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Heroes’ service noted at long last

Vietnam veterans (from left) Staff Sergeant Melvin Morris, Sergeant First Class Jose Rodela, and Specialist Santiago Erevia after receiving the Medal of Honor.

JIM LO SCALZO/EPA

Vietnam veterans (from left) Staff Sergeant Melvin Morris, Sergeant First Class Jose Rodela, and Specialist Santiago Erevia after receiving the Medal of Honor.

WASHINGTON — Mitch Libman was surprised when his childhood friend, Private First Class Leonard Kravitz, was not selected for the Medal of Honor — the military’s top honor — after his service in the Korean War. Libman, back in Denver, had received regular updates from Kravitz about the fighting. But then Kravitz died a hero, with his actions saving his entire platoon in Yangpyong, Korea, on March 6-7, 1951.

Kravitz was Jewish, and “it was obvious for me, from reading everything, that it had something to do with his religion,” Libman said in a video interview with the newspaper Stars and Stripes. “And I couldn’t believe that here’s a guy who saved so many lives, and people are upset that a Jewish guy is getting a Medal of Honor,” Libman said. “And there were so many groups that were caught up in that type of thing.”

Lenora Alvarado, seated next to Rodela, wiped away tears after accepting the Medal of Honor on behalf of her father, Vietnam veteran Specialist Four Leonard L. Alvarado.

Joe Raedle/Getty Images

Lenora Alvarado, seated next to Rodela, wiped away tears after accepting the Medal of Honor on behalf of her father, Vietnam veteran Specialist Four Leonard L. Alvarado.

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Libman was angry enough to petition members of Congress to reconsider Kravitz for the Medal of Honor — he had already been awarded the Distinguished Service Cross, the second-highest military award. The efforts led Congress to require the Army, Air Force, and Navy to review the records of Jewish and Hispanic service members who had received the Distinguished Service Cross for their heroics in World War II and the Korean and Vietnam Wars to determine whether they had been passed over for the Medal of Honor because of their race, religion, or ethnicity.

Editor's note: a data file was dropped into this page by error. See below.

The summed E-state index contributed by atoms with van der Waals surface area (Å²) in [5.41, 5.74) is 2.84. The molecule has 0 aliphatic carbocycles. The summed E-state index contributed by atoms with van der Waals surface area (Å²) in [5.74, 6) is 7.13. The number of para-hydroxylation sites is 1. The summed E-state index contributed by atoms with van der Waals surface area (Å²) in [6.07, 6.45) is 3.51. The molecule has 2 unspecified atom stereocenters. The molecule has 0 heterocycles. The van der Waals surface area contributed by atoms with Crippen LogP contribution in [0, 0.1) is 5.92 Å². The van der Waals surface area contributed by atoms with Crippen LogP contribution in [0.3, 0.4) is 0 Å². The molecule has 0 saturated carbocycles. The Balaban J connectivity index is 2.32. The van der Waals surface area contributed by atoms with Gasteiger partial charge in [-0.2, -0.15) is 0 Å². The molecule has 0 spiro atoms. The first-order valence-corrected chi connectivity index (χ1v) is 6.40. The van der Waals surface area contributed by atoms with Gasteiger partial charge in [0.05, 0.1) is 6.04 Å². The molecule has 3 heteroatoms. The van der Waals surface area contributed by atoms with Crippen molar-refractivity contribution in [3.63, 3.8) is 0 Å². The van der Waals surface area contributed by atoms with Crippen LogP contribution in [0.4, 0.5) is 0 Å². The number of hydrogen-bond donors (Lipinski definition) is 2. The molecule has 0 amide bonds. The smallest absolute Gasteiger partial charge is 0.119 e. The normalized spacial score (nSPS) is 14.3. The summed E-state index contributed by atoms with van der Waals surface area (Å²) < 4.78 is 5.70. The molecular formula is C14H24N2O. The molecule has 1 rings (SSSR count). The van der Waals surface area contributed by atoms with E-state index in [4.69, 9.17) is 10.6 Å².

Investigators concluded that 24 service members — most of them Hispanic and all of them from the Army — had been unfairly denied the Medal of Honor, and on Tuesday they were honored at a White House ceremony. Only three of them were still alive to be awarded the medal in person. Family members accepted for the others.

“No nation is perfect,” President Obama said at a ceremony in the East Room of the White House. “But here in America, we confront our imperfections and face a sometimes painful past, including the truth that some of these soldiers fought and died for a country that did not always see them as equal.

“So we’ve, each generation, we kept on striving to live up to our ideals of freedom and equality and to recognize the dignity and patriotism of every person,” he added, “no matter who they are, what they look like, or how they pray.”

The effort to right the historical wrong began long before Obama came to office as the nation’s first black president, but it has been a priority for him.

The congressional measure requiring the investigation, the Leonard Kravitz Jewish War Veterans Act of 2001, was amended to include service members who were neither Jewish nor of Hispanic heritage. Together, the recipients are called the Valor 24.

Kravitz is the uncle of singer and actor Lenny Kravitz, who attended Tuesday’s ceremony, the Associated Press reported.

Seven members of the Valor 24 fought in World War II, nine in Korea, and eight in Vietnam, including the three surviving service members: Specialist Santiago J. Erevia and Sergeant First Class Jose Rodela, both of San Antonio, and Staff Sergeant Melvin Morris of Cocoa, Fla.

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